Adding softer inclusions without clumping can be a real challenge, which is where alternative scooping methods come into their own to avoid this issue. It is also important for manufacturers to develop softer products such as cookie dough that can withstand portioning.
Serving & Storage Considerations
The key requirement for many QSRs/casual dining operators is to try and achieve the longest possible shelf life at ambient temperatures, regardless of whether an ingredient is supplied ambient or frozen.
Delivering items which possess more moisture and provide consumers with softer or chewier textures can be a real challenge, especially when operators need their products to possess longer shelf lives. One way in which to overcome this issue is to supply frozen items which remain temperature controlled throughout their distribution chain to stores. These can subsequently be defrosted and given operationally feasible secondary shelf lives at restaurant level. Packing into smaller pack formats can also ensure this approach remains operationally feasible, whilst still delivering indulgent textures.
If we look at brownie pieces, supplying and transporting them frozen ensures that they maintain the moisture and texture that a customer would expect from a brownie. Alternatively, the same brownie piece can be double baked by the manufacturer to reduce moisture content which would then allow the inclusion to be shipped and handled at ambient temperatures.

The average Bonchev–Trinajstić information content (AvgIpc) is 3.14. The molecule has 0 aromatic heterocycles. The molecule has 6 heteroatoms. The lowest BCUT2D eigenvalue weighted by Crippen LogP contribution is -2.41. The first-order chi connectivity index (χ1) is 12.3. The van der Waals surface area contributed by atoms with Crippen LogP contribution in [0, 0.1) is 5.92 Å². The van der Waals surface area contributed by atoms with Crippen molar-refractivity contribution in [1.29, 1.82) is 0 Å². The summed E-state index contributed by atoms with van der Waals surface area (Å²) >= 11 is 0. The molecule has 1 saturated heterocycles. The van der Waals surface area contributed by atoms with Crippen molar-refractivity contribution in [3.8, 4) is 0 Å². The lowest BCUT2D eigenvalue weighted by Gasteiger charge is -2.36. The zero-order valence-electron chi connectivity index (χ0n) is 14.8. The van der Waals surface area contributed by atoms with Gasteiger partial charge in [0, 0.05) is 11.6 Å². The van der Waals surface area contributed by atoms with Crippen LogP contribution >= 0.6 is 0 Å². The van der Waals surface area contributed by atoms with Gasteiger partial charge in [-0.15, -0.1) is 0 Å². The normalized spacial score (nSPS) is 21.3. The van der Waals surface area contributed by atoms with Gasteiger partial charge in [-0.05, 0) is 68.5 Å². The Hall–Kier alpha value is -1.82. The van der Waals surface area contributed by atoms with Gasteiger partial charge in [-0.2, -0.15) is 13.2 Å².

A new trend is emerging for “instant eat” dessert bars and kiosks, particularly in the Middle East, Asia and warmer European countries. Customers purchase desserts and consume them straight away, as opposed to the traditional approach of buying a hamburger and dessert at the same time and keeping the dessert back to eat at the end of the meal – potentially impairing the texture of any dessert inclusions.
Often providing salad bar type selections of toppings and sauces, instant eat kiosks and dessert bars allow customers to customise their desserts and experiment with different textures and experiences. Combining a soft brownie with a crunchy cookie piece or layering a chewy fudge piece with crunchy honeycomb are commonplace at these establishments, as consumers have no limitations on the products available to them and desire to mix and match flavours and textures into one product.
Texture combining of different inclusions is prevalent across many dessert lines in the current marketplace available to consumers. Ben & Jerry’s recently launched an ice cream topped with a chocolate ‘lid’ and Magnum has created an ice cream pint encased in a hard chocolate shell. Haagen-Dazs has also developed a multi-textural ice cream product that combines bites of chocolate with velvety ice cream in one spoonful. It’s clear that texture is a huge trend and selling point – and it isn’t slowing down. QSRs have incorporated texture into their dessert lines for many years – not least with the Crème Egg McFlurry boasting large chocolate pieces as the hero product.
Foodservice outlets are always looking for novelty for an edge over their competitors, and there’s no doubt that engagement with all the senses will dictate market developments in desserts for some time to come. Meanwhile, texture is here to stay and is inspiring key changes in the way that inclusions are used and products are developed within QSRs in particular.
In fact, Pecan Deluxe’s own history is testament to the value of contrasting textures: who knows what would have happened if the company’s founder, J C Brigham, hadn’t decided to add pecan pralines to its popular home-made ice cream way back in the 1950s? We may now have all the science and the research to tell us what the consumer wants, but perhaps JC knew it all along.